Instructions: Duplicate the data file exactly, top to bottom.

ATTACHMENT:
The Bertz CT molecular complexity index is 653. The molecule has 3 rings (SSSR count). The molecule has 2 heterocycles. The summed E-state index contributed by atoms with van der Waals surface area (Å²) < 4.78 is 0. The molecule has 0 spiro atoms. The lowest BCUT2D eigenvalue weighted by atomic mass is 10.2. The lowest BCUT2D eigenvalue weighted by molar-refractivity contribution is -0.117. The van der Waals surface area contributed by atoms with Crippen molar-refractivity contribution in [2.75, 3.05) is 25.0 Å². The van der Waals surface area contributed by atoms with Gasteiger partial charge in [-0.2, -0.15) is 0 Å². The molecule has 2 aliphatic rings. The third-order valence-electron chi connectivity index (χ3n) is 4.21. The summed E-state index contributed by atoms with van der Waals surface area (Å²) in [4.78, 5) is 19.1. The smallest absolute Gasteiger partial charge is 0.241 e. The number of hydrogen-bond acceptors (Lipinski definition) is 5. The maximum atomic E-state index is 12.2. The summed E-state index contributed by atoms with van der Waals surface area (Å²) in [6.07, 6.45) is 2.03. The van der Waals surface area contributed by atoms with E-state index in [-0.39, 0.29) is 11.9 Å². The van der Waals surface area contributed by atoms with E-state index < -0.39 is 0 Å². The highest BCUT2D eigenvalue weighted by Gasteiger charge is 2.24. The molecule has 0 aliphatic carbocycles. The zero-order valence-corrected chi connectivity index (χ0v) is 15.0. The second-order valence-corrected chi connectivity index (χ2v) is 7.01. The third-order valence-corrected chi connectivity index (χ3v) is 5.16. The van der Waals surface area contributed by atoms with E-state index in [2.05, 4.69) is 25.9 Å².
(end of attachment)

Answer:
The Bertz CT molecular complexity index is 653. The molecule has 3 rings (SSSR count). The molecule has 2 heterocycles. The summed E-state index contributed by atoms with van der Waals surface area (Å²) < 4.78 is 0. The molecule has 0 spiro atoms. The lowest BCUT2D eigenvalue weighted by atomic mass is 10.2. The lowest BCUT2D eigenvalue weighted by molar-refractivity contribution is -0.117. The van der Waals surface area contributed by atoms with Crippen molar-refractivity contribution in [2.75, 3.05) is 25.0 Å². The van der Waals surface area contributed by atoms with Gasteiger partial charge in [-0.2, -0.15) is 0 Å². The molecule has 2 aliphatic rings. The third-order valence-electron chi connectivity index (χ3n) is 4.21. The summed E-state index contributed by atoms with van der Waals surface area (Å²) in [4.78, 5) is 19.1. The smallest absolute Gasteiger partial charge is 0.241 e. The number of hydrogen-bond acceptors (Lipinski definition) is 5. The maximum atomic E-state index is 12.2. The summed E-state index contributed by atoms with van der Waals surface area (Å²) in [6.07, 6.45) is 2.03. The van der Waals surface area contributed by atoms with E-state index in [-0.39, 0.29) is 11.9 Å². The van der Waals surface area contributed by atoms with E-state index < -0.39 is 0 Å². The highest BCUT2D eigenvalue weighted by Gasteiger charge is 2.24. The molecule has 0 aliphatic carbocycles. The zero-order valence-corrected chi connectivity index (χ0v) is 15.0. The second-order valence-corrected chi connectivity index (χ2v) is 7.01. The third-order valence-corrected chi connectivity index (χ3v) is 5.16. The van der Waals surface area contributed by atoms with E-state index in [2.05, 4.69) is 25.9 Å².